PURPOSE - BAY 50-4798 is an analogue of interleukin-2 that selectively activates T cells over natural killer cells. This phase I study was designed to determine the maximum tolerated dose (MTD) and safety of BAY 50-4798, screen for tumor response, and assess pharmacokinetics.
EXPERIMENTAL DESIGN - Forty-five patients with metastatic melanoma or renal cancer were enrolled, 31 on escalating doses to determine the MTD, with 20 renal cell carcinoma patients treated at MTD to detect antitumor activity. BAY 50-4798 was delivered i.v. every 8 h, days 1 to 5 and 15 to 19, and could be repeated after 9 weeks if tumor was stable or responding.
RESULTS - The MTD was defined by and reported in terms of doses received. The doses tested ranged from 1.3 to 26.1 microg/kg, and the MTD was defined as 10.4 microg/kg based on toxicities similar to those of aldesleukin. Two patients achieved partial responses, one with melanoma and one with renal cell carcinoma. Among all 45 patients, 53% and 9% experienced a grade 3 and 4 toxicity, respectively. Among the patients treated at the MTD of 10.4 microg/kg, 71% and 10% experienced a grade 3 and 4 toxicity, respectively. Pharmacokinetics showed dose-dependent peak concentrations (C(max)) and area under the curve with a half-life of approximately 2 h and no evidence of accumulation. Lymphocyte subset analysis confirmed the preferential expansion of T-cell subsets over natural killer cells.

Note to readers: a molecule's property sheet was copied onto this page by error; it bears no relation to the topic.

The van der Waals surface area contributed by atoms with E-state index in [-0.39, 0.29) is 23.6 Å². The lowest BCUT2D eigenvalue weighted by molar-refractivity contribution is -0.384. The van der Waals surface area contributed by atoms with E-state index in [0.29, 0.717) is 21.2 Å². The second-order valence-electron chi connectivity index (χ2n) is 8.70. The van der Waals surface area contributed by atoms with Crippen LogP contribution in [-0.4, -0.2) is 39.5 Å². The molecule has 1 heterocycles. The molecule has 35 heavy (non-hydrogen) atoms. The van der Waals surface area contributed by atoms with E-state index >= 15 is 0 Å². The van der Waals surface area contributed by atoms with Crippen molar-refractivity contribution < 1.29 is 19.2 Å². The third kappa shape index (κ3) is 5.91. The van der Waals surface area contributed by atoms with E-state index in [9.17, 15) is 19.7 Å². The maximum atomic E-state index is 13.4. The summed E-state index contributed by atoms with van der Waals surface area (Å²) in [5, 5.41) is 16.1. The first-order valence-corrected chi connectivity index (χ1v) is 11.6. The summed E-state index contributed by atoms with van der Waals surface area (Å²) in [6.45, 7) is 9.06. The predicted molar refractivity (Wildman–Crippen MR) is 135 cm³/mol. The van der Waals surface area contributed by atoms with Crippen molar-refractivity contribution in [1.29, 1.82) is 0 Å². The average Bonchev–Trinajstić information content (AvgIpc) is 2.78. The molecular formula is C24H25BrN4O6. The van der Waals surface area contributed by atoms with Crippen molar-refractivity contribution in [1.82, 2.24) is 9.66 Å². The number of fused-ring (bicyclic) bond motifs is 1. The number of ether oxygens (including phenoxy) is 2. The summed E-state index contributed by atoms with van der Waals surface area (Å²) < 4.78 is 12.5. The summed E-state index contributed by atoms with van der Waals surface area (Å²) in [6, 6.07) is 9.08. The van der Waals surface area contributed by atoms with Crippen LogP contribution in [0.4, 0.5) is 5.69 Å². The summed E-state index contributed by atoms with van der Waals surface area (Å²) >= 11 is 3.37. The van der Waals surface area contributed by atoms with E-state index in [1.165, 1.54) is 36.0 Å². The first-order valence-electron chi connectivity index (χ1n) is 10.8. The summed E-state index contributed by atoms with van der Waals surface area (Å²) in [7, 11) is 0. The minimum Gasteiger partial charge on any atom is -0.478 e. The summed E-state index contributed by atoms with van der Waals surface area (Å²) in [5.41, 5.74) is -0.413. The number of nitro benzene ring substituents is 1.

CONCLUSIONS - The antitumor activity of BAY 50-4798 in malignancies that respond to high-dose interleukin-2 was low. BAY 50-4798 might provide advantages over aldesleukin in antigen-specific immunotherapies.